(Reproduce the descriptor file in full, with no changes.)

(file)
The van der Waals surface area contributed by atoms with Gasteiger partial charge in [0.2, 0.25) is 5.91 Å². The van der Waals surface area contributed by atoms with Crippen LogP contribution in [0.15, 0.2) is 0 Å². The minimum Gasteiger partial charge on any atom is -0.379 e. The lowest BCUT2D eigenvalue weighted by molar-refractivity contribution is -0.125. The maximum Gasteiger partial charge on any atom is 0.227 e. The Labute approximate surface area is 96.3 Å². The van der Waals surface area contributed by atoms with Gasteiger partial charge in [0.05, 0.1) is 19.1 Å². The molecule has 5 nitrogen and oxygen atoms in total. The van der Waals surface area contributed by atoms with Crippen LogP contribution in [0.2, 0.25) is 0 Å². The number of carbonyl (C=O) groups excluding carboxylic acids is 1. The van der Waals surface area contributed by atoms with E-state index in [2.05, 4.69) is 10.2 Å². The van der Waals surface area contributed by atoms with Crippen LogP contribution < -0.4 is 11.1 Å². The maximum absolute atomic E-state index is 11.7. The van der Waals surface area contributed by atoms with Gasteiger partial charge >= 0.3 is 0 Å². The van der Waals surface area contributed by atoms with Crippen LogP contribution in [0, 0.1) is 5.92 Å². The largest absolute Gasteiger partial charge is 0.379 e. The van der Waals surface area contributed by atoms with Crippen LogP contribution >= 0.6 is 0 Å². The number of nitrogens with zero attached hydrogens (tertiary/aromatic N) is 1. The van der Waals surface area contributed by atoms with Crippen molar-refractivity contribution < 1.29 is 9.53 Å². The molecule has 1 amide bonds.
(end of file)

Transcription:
The van der Waals surface area contributed by atoms with Gasteiger partial charge in [0.2, 0.25) is 5.91 Å². The van der Waals surface area contributed by atoms with Crippen LogP contribution in [0.15, 0.2) is 0 Å². The minimum Gasteiger partial charge on any atom is -0.379 e. The lowest BCUT2D eigenvalue weighted by molar-refractivity contribution is -0.125. The maximum Gasteiger partial charge on any atom is 0.227 e. The Labute approximate surface area is 96.3 Å². The van der Waals surface area contributed by atoms with Gasteiger partial charge in [0.05, 0.1) is 19.1 Å². The molecule has 5 nitrogen and oxygen atoms in total. The van der Waals surface area contributed by atoms with Crippen LogP contribution in [0.2, 0.25) is 0 Å². The number of carbonyl (C=O) groups excluding carboxylic acids is 1. The van der Waals surface area contributed by atoms with E-state index in [2.05, 4.69) is 10.2 Å². The van der Waals surface area contributed by atoms with Crippen LogP contribution < -0.4 is 11.1 Å². The maximum absolute atomic E-state index is 11.7. The van der Waals surface area contributed by atoms with Gasteiger partial charge >= 0.3 is 0 Å². The van der Waals surface area contributed by atoms with Crippen LogP contribution in [0, 0.1) is 5.92 Å². The largest absolute Gasteiger partial charge is 0.379 e. The van der Waals surface area contributed by atoms with Crippen LogP contribution >= 0.6 is 0 Å². The number of nitrogens with zero attached hydrogens (tertiary/aromatic N) is 1. The van der Waals surface area contributed by atoms with Crippen molar-refractivity contribution < 1.29 is 9.53 Å². The molecule has 1 amide bonds.